Fortunately though we can recover.… Continue reading…
I developed an intense fear of conflict when I was young, and it has hung around with me for a long time. The fear evolved as a series of things led to each other: I used to find the fights between my parents very frightening as a kid, and never experienced any of their conflicts actually being resolved. Conflict was scary, and never seemed to have a positive outcome. My parent's anger during conflict always felt out of control and destructive to me, so I decided that anger was a bad emotion to be suppressed at all costs. Plus my religion taught me to “turn the other cheek” rather than to stand up for myself when I was being treated in ways that I didn't like. As an awkward, sensitive boy I was bullied mercilessly at my sport-oriented all-boys high school.
So the message I internalised was that conflict was scary and often led to me getting hurt. I developed an intense fear of conflict: Any time I was under threat or being criticised, I would collapse into sadness or be overwhelmed with fear. I didn't know how to utilise my anger to stand up for myself in times of conflict, nor had I been taught the communication skills to resolve conflict in a win/win manner that left me feeling empowered.… Continue reading…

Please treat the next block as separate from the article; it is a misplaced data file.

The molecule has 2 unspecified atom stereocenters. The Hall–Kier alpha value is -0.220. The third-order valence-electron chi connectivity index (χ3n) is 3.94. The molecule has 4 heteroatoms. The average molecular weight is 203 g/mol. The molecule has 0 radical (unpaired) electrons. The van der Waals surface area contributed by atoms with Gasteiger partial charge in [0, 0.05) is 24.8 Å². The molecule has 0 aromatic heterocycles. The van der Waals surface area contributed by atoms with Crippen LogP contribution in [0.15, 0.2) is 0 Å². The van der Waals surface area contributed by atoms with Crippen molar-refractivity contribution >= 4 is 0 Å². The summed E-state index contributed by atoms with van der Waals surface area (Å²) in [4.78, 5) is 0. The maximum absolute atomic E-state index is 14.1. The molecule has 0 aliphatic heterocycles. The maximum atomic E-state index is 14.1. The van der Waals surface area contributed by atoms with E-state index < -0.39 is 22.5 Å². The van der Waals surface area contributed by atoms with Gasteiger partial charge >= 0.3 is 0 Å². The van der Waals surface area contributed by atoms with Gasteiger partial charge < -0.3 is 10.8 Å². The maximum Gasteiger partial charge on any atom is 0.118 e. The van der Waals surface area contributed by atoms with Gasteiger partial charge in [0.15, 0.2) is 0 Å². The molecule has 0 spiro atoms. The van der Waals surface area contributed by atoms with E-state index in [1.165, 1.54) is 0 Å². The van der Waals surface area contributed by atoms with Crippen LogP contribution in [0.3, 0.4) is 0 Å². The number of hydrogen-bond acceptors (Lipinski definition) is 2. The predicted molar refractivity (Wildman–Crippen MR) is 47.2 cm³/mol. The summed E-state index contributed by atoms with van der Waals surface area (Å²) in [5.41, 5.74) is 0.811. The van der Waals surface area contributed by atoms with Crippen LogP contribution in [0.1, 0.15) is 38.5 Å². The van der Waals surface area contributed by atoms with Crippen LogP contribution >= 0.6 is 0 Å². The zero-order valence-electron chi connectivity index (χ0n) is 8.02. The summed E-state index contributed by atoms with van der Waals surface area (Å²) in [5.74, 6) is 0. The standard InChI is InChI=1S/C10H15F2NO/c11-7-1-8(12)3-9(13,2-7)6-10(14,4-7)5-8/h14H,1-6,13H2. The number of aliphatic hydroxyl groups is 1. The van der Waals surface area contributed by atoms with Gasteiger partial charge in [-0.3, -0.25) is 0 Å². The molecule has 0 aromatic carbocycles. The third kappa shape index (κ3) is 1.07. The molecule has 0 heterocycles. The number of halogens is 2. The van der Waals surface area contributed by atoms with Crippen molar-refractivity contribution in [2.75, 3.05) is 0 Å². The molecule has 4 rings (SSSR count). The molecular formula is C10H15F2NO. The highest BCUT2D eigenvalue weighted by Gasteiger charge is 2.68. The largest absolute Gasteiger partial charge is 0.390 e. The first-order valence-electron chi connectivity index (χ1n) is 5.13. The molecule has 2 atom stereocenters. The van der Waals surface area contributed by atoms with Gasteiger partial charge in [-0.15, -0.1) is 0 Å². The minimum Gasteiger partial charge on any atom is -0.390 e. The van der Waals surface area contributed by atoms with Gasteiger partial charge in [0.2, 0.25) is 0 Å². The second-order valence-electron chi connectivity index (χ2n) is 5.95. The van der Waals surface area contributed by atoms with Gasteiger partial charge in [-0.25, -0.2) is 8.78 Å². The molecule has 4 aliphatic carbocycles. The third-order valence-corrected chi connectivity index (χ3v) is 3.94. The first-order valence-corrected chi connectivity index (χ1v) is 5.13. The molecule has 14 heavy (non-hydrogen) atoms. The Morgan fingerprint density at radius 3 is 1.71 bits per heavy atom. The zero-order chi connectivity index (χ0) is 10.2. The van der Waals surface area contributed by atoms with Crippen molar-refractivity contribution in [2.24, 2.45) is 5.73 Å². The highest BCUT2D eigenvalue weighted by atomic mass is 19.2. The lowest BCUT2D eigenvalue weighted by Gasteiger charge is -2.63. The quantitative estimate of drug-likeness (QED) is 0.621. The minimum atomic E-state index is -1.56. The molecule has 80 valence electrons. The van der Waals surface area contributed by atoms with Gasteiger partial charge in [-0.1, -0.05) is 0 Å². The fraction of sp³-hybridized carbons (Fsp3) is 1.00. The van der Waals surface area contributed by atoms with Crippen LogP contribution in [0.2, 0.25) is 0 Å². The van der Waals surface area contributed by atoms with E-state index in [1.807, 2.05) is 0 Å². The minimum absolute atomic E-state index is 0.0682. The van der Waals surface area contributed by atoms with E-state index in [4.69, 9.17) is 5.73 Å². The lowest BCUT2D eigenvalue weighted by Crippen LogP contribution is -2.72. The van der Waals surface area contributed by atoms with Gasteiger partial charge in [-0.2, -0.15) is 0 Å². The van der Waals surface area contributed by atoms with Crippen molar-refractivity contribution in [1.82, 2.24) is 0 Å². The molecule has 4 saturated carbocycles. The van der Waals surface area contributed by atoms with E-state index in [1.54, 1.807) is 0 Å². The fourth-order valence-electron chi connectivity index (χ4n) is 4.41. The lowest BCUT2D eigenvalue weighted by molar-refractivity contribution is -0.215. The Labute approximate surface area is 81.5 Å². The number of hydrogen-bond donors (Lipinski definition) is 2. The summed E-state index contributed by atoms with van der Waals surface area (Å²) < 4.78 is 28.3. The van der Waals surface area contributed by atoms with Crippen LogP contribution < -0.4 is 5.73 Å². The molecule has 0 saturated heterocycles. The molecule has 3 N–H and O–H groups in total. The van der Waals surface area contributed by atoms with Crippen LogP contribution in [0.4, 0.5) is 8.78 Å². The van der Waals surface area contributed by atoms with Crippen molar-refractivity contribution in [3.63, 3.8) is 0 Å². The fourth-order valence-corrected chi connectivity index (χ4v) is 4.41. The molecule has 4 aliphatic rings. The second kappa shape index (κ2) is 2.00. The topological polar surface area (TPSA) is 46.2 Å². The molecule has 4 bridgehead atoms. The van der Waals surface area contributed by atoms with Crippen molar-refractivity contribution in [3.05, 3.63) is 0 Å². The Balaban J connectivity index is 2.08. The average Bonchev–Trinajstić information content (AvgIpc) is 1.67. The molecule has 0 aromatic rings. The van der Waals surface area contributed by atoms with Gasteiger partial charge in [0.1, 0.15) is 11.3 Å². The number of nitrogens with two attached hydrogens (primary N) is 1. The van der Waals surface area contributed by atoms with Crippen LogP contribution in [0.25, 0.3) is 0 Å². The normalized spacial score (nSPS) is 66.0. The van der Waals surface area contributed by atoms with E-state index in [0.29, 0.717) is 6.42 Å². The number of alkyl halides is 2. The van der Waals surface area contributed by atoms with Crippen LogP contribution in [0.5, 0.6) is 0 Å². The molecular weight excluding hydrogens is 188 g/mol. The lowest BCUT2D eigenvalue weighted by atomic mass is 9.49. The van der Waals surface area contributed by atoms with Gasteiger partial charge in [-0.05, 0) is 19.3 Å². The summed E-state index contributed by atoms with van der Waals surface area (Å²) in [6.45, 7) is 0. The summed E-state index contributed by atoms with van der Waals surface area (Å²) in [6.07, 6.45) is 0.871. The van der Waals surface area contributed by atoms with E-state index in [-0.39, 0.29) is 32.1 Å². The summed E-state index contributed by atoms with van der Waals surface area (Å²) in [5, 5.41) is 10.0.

Sumelevate Life Coach Sume Chatz recently interviewed me for his video podcast about how I work with my coaching clients to help them heal emotional trauma from the past so they can move on to a happier future.
The interview packs a heap of information into a half hour, covering topics like:
- How family of origin issues can set you up for emotional problems down the track
- The impact of poor communication skills on our world view as children
- How to heal overwhelming anxiety
- The role of the subconscious and how to work with it
- Mindfulness and the importance of living in the present
- What I actually do in Skype sessions with my clients
- How to coach someone in emotional trauma
- How to get motivated towards your goals
That's a lot of valuable information for one half hour! I recommend you check it out.
The one thing I didn't mention explicitly was what exactly emotional trauma is: the emotional residue left in our brains and nervous system attached to memories of any emotionally overwhelming past event that we weren't able to fully express and release at the time.
Healing trauma is important because emotionally charged memories from the past restrict our ability to be freely self-expressed and get on with life in the present.… Continue reading…
Today I want to talk about how to stand up to an adult bully. This is particularly important if you are like me and you got bullied a lot when you were a kid at school. Adult bullies now are your opportunity to stand up for yourself and to heal the emotional damage that was done to you when you were a kid. Because although you might have felt unsafe standing up to the bullies when you were a kid and you might have been carrying that fear with you, now that you’re an adult it’s actually quite safe to stand up to bullies and so the adult bullies that invariably come into our lives are an opportunity to heal the bullying from the past.